“Without the right products on the shelves, DSV won’t be a winner going forward.” That’s the no-nonsense assessment of our CEO Jens Bjørn Andersen who is chairing the Innovation Lab which hatches and tests new ideas before presenting them to customers all over the world.
It’s essential for DSV and our future competitiveness. Being a major player enables us to invest in digital innovation, an option that is not available to smaller companies
says Jens Bjørn Andersen, whose chairmanship of Innovation Lab will ensure that ideas are gathered and tested and then speedily implemented in the business once they’ve proven their viability.
“We originally envisioned Innovation Lab as a passive unit, receiving input for new ideas from our operational units. But in reality, our day-to-day tasks and challenges in the business prevent ideas from ever seeing the light of day. That’s why we want a keener focus on innovation going forward,” Jens Bjørn Andersen says.
At the same time that Jens Bjørn joins the board of Innovation Lab, the laboratory will be allocated a permanent budget, to enable prompt funding of promising new projects. Jesper Riis, CIO, runs Innovation Lab on a day-to-day basis together with René Falch Olesen, CCO.
“Having Jens Bjørn as chairman from now on will give Innovation Lab an enormous boost. It will ensure that the entire organisation gives Innovation Lab the attention it deserves,” says Jesper Riis, who estimates that Innovation Lab will continuously process a handful of ideas in the “laboratory”. Many ideas never get any further than being presented to Innovation Lab’s board. The rest are tried out, initially as a simple pretotype, then a prototype, and finally as a pilot project and actual business case involving a customer who sees how they can benefit from the new initiative. If, as expected, the case has a positive result, the idea can subsequently be implemented at global or regional level.
Local innovation too
“Innovation Lab is not designed to hold all conceptual development in DSV. In most countries, new ideas and initiatives are developed every day and have a beneficial local impact. We’re only involved with new developments that have global or regional impact and transcend one or more countries,” Jesper Riis says.
“We’ve got a highly selective process for choosing which ideas to proceed with. Otherwise we’d expend all our innovative capacity on pretotypes and prototypes of new innovative items that would never go anywhere,” he explains.
In order to monitor developments and plan the future innovation process, Innovation Lab has developed an ‘Innovation Radar’ to indicate whether an idea should be in the pipeline or the more distant future – or totally ignored. The radar shows that driverless trucks, drones and advanced cognitive computing are in the radar’s outermost readings. Natural Language Processing is closer because it involves computers that will soon be reading and distributing e-mails. Technologies already in use to some extent are chatbots, which can communicate with customers of their own accord, or blockchain which is already being used on an experimental basis for handling medical products.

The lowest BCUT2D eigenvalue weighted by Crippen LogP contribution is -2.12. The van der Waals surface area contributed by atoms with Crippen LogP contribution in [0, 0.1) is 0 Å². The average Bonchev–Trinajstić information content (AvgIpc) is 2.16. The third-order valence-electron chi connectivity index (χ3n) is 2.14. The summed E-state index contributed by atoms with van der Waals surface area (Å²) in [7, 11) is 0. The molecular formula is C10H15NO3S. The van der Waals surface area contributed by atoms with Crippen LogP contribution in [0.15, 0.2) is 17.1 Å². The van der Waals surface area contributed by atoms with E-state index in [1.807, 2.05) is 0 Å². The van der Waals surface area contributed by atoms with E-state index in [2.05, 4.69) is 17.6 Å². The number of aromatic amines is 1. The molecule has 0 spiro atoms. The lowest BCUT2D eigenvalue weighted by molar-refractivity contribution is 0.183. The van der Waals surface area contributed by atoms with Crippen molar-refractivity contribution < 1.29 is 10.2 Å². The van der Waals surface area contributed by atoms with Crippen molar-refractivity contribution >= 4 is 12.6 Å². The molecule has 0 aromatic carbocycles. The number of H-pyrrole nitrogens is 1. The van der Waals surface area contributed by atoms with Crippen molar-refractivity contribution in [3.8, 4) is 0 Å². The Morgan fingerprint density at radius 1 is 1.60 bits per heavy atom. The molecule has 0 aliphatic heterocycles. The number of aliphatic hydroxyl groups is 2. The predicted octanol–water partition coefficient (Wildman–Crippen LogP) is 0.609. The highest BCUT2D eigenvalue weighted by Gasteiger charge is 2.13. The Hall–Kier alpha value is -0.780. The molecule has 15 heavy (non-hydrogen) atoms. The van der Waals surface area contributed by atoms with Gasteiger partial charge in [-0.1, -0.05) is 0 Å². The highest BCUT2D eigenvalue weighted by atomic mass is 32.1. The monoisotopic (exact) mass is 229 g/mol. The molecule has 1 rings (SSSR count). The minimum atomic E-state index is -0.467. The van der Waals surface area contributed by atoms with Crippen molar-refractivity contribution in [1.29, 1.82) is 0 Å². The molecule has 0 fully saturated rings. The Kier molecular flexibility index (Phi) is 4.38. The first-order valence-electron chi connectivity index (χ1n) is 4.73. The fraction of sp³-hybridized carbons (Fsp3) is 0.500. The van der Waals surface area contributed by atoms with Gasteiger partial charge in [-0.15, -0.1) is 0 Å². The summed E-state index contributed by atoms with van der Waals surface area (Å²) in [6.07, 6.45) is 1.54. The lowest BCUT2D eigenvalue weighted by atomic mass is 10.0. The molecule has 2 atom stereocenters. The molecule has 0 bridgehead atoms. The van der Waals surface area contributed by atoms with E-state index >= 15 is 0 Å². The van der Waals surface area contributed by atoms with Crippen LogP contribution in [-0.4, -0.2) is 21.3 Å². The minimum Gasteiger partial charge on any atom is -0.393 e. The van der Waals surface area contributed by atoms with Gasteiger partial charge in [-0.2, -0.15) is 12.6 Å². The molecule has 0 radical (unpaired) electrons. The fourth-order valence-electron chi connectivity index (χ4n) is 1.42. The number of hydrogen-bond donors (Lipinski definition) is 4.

“We think it will take a few years before driverless trucks and drones – and 3D printing for that matter – have a significant impact on our business area. But we’re monitoring all technologies, and if we see a reasonable time perspective, we’re ready to act,” says Jesper Riis.
The robots arrived!
Until then, DSV can enjoy all the technology that has made its way to offices and warehouses, not least over the past two years where the proliferation of robots in particular has been dominant, especially for handling routine office tasks. The same is true of AGVs (automated guided vehicles) that are being used in warehouses, digital interaction with customers, advanced new databases and the Internet of Things with sensors, GPS for track and trace, and other features. And not least predictive analysis which can provide credible indications of a customer relationship and can predict the volume of cargo expected in warehouses going forward.
Add to that the new digital platforms specialising in easy booking solutions for any customers (usually small and medium-sized companies) who prefer having an extra link between themselves and the transport provider.
But it doesn’t stop here, and current trends make it difficult to credibly predict the situation just two or three years down the road. According to Jesper Riis, the immediate future will have “much more of what we’re already doing.” In this context he mentions more robots, predictive analysis, digital interaction with customers and some of what is already on the radar screen: machine learning, i.e. artificial intelligence but in a more down-to-earth form:
“We’re looking for things of practical significance, which we can benefit from in the short term. Robots are incredibly effective at performing routine tasks that few people want to do. On the other hand, it’s more difficult – and fortunately, I might add – for the technology to think outside the box, which is why we can benefit greatly from working with the machines.”
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